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  Ordinypt: A Ransomware Outbreak Without Consequences | Bit Updates
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Ordinypt: A Ransomware Outbreak Without Consequences

Tuesday, November 14th, 2017 | bitcoin updates

  Ordinypt: A ransomware outbreak with no consequences



          14.11.2017 16:53 Uhr Fabian A. Scherschel

    Distribution of Ordinypt outbreaks in Europe according to ID ransomware
                (Image: Michael Gillespie)
              The extortionist Trojan Ordinypt apparently had great potential to cause damage in the German IT landscape. Apparently, however, it was only distributed to a relatively small group of recipients.
            The supposed cryptotrojanian Ordinypt (or HSDFSDCrypt) had the potential to unleash an avalanche on infected computers. The masterminds had sent well-made, almost faultless German phishing emails to strategically favorable addresses in HR departments – at Goldeneye this strategy had fallen victim to countless companies. Ordinypt was apparently only distributed to relatively few recipients, of which almost no one was infected with the disguised as PDFs Delphi malicious code.
The attackers have probably been active for some time
And that despite the fact that Ordinypt has been on the mail servers of heise Security readers for a good two weeks. A reader registered according to own data the first phishing mail after the current pattern even already in the middle of May, however at that time with a variant of the Cerber Trojan in the appendix.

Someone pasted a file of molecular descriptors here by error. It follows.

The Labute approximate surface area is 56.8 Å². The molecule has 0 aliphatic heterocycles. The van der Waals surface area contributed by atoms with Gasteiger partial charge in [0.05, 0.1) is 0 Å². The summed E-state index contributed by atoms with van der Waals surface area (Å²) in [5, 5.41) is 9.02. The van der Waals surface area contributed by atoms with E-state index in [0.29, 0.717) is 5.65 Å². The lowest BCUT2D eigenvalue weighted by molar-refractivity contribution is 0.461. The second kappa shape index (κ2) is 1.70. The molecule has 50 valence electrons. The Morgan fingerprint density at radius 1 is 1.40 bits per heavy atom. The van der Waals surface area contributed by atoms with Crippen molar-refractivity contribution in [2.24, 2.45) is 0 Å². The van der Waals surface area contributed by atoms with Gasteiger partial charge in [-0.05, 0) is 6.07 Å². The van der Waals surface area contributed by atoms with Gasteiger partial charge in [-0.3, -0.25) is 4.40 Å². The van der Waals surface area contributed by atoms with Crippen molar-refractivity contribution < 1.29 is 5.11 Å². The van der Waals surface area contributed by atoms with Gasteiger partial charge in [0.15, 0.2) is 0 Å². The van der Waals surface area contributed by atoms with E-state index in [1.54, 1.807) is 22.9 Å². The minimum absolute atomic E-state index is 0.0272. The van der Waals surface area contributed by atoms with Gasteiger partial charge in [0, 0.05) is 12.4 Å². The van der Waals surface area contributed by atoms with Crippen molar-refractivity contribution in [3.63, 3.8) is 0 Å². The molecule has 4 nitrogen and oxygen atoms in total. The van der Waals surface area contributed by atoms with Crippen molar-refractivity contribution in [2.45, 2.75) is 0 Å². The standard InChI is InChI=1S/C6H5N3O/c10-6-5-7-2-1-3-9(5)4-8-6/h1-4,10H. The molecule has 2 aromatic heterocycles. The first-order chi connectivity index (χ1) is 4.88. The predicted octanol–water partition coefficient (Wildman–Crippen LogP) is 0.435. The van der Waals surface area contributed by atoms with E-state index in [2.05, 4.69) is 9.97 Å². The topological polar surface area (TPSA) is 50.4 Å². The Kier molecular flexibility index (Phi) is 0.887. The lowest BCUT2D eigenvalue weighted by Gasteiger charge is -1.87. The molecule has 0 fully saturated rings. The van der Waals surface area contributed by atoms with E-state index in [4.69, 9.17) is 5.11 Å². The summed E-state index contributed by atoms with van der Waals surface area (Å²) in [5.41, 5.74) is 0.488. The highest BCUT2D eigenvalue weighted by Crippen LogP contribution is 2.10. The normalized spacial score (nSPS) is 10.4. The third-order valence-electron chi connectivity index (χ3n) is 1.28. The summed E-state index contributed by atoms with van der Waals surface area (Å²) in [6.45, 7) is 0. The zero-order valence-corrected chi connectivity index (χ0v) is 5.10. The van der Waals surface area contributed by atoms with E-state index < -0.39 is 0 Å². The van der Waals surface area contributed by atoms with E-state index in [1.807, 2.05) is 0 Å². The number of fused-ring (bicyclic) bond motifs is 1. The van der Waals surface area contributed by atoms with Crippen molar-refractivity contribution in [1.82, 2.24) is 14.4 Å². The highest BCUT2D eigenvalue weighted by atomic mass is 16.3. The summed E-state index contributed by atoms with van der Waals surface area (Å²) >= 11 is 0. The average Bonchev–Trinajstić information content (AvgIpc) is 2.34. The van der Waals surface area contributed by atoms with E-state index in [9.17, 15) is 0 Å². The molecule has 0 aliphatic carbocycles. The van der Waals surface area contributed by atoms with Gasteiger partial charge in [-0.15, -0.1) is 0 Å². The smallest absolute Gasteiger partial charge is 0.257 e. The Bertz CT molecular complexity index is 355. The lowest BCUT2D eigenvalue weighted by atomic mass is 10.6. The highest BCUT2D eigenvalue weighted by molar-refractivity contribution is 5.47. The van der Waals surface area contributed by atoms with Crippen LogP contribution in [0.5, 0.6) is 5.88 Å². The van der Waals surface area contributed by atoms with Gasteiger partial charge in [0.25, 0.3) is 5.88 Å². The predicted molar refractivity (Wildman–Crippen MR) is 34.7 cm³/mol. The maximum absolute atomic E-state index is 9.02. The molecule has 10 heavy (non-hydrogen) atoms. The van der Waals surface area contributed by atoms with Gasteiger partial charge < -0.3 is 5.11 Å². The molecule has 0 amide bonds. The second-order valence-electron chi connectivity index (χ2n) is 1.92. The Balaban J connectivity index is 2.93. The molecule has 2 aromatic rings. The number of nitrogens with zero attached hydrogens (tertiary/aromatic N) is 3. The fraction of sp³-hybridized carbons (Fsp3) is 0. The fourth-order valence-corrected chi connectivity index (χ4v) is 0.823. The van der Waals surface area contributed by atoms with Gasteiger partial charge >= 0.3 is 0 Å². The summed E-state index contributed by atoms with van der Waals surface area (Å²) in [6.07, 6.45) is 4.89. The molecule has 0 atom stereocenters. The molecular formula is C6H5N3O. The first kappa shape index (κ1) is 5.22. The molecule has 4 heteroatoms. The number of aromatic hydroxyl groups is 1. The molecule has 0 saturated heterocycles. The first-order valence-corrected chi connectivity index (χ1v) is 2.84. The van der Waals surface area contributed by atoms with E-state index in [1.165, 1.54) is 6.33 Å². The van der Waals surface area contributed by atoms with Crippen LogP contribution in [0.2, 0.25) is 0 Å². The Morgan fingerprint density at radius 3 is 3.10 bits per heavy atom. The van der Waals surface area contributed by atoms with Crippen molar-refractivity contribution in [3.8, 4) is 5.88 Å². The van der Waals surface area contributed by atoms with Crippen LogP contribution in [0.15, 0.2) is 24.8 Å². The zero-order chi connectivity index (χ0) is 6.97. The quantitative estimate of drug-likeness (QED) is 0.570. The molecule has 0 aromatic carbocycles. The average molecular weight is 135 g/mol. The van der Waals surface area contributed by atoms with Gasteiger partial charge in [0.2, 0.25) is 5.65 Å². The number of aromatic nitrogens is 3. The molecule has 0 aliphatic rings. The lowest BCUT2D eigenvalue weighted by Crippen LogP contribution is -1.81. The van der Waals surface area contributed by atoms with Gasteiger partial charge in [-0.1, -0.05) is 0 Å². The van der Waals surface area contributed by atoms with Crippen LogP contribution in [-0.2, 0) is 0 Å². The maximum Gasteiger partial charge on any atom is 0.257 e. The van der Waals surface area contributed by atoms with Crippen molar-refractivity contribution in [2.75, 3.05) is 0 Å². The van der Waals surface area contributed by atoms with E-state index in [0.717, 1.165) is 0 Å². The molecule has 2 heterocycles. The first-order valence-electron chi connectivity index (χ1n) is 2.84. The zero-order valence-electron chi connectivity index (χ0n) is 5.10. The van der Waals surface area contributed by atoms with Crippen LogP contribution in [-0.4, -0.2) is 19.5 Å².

The distribution of Ordinypt itself seems to have happened very sparse. Security researcher Michael Gillespie, who uncovered the Trojan when strangers uploaded a version of the blackmail message and later a sample of the Trojan on his website, ID-Ransomware, has since received only a few dozen requests from malicious code victims. Most of these hits received the page from Germany, as Gillespie illustrated opposite heise Security.
Here's the past 7 days of submissions to ID Ransomware, just before the 6th (detected atleast). Used to call it "HSDFSDCRYPT", hence the two names. Pretty much only saw it for a few days. pic.twitter.com/gVxWZYXPwJ- Michael Gillespie (@demonslay335) November 13, 2017Have luck
This coincides with the findings of other security researchers and reports by our readers. For some, the malicious attachment of phishing emails was already neutralized on the mail server because they had configured the mail system to render executable mail attachments harmless – a standard security precaution. Similarly, proactive measures and rapid detection of the Trojan by many AV programs quickly after the first appearance of Ordinypt has probably prevented worse.
Nevertheless, the question remains why the masterminds have distributed the Wiper Trojan only in an obviously very limited framework. So they could probably make little money and do little damage. Whether it is intent or whether something went wrong in the distribution of the mails, remains unclear.




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